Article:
Four men assaulted outside the Y Bar
Alcohol and anger mixed with a loud, crowded space can have a disastrous result: a bar fight.
Four men were assaulted Oct. 13 outside the Y Bar in Boulder after an altercation with four other men, according to a Boulder Police Department press release.
One man was seriously injured with stab wounds and taken to Boulder Community Hospital, and another was arrested for the stabbing of that man outside the trendy bar.
Richard P. Martinez of Commerce City was arrested for first-degree assault and could face criminal charges.
The injuries to the hospitalized man are not life-threatening, hospital officials said. Police are still unsure as to why the fight started.
Bar altercations that result in stabbings or shootings are extremely rare, and Boulder PD has not had an issue like the one at the Y Bar in many years, said Boulder Police Public Information Officer Julie Brooks.
However, police sometimes respond to arguments at bars and clubs weekly, and other times go weeks without any calls, Brooks said.
In every instance, alcohol is a key instigator for these violent rages.
“Over-intoxication is absolutely the biggest problem,” said BPD Alcohol Enforcement Officer Heather Frey.
One student recounted a bar fight he was involved in and reasons for the scuffle.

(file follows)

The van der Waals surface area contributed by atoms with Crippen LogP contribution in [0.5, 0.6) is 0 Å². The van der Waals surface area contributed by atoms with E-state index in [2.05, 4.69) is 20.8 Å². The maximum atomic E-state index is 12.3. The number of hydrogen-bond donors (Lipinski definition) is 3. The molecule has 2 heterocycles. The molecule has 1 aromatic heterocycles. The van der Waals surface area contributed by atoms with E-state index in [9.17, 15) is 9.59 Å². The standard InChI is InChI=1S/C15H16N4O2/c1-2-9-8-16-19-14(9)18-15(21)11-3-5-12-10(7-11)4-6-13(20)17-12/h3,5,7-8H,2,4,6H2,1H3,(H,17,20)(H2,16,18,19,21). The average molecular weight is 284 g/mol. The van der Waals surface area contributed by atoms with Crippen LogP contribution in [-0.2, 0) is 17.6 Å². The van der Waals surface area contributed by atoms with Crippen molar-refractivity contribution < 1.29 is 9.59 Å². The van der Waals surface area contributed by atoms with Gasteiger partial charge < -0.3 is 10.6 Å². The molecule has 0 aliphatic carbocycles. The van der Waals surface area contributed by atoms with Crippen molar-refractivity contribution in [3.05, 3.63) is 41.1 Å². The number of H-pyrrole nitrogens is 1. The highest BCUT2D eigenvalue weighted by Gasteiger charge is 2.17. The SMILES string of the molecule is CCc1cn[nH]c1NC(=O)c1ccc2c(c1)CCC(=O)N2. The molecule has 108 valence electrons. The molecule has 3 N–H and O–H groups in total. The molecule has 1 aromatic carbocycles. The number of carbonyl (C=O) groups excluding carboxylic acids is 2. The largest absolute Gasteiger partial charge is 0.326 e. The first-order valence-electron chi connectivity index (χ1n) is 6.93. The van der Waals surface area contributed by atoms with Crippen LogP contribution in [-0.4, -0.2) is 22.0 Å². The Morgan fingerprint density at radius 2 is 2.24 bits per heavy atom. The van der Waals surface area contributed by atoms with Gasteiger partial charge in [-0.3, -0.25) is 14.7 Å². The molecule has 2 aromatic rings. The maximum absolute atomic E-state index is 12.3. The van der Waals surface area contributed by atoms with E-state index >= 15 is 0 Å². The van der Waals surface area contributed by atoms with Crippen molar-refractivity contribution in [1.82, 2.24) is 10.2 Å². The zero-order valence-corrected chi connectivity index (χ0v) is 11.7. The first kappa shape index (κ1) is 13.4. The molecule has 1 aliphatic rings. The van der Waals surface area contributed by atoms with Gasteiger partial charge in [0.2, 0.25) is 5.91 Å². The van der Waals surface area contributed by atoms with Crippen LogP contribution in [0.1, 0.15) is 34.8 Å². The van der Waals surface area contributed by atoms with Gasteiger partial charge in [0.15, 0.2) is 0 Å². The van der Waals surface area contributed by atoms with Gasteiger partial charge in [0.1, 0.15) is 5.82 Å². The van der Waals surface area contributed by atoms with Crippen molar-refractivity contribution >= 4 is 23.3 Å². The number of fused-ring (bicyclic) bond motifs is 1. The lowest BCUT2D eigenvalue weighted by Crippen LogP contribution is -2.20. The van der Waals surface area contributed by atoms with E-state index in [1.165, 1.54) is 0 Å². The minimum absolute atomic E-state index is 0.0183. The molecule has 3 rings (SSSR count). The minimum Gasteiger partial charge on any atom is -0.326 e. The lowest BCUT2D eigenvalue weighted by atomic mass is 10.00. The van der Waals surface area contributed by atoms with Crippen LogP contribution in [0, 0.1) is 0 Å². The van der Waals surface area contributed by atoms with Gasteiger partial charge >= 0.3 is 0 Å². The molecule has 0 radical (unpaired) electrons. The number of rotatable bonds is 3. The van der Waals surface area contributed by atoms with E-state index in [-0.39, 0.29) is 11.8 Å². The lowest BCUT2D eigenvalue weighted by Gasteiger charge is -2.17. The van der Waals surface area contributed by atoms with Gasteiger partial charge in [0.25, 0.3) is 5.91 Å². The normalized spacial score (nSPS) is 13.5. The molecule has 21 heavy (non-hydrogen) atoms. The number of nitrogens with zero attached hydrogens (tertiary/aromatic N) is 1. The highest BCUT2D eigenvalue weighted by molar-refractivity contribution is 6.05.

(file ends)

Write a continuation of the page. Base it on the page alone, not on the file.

“Last time I got in a bar fight was this summer in North Carolina,” said Will Slater, a junior history major. “It wasn’t malicious, I just do it for fun. I grew up with brothers and we fight all the time. It’s just sort of fun to let things go and throw down. Absolutely is alcohol the reason.”
Eliot Marshal, a bartender at The Foundry on 11th and Walnut Streets, said in his seven years as a bartender he has broken up a couple of fistfights, all involving alcohol to some degree.
“For the most part, bar fights are pushing and shoving matches,” Marshal said. “I wouldn’t say fights happen often, but I have broken up a few. Alcohol is the main reason. When people are drunk, they make bad decisions.”
Police are asking people to be responsible when drinking at public bars. Police also gave tips on what to do if you feel threatened or in danger of being in a fight.
“The first thing is to contact the bouncer or bartender and let them know you are having problems,” Frey said. “The owners are responsible to make sure their patrons are protected. Then they can contact police. If it is an emergency, call 911, but if it is just a verbal altercation we ask that people use the non-emergency line.”
Police can be reached for non-urgent issues at 303-441-3333.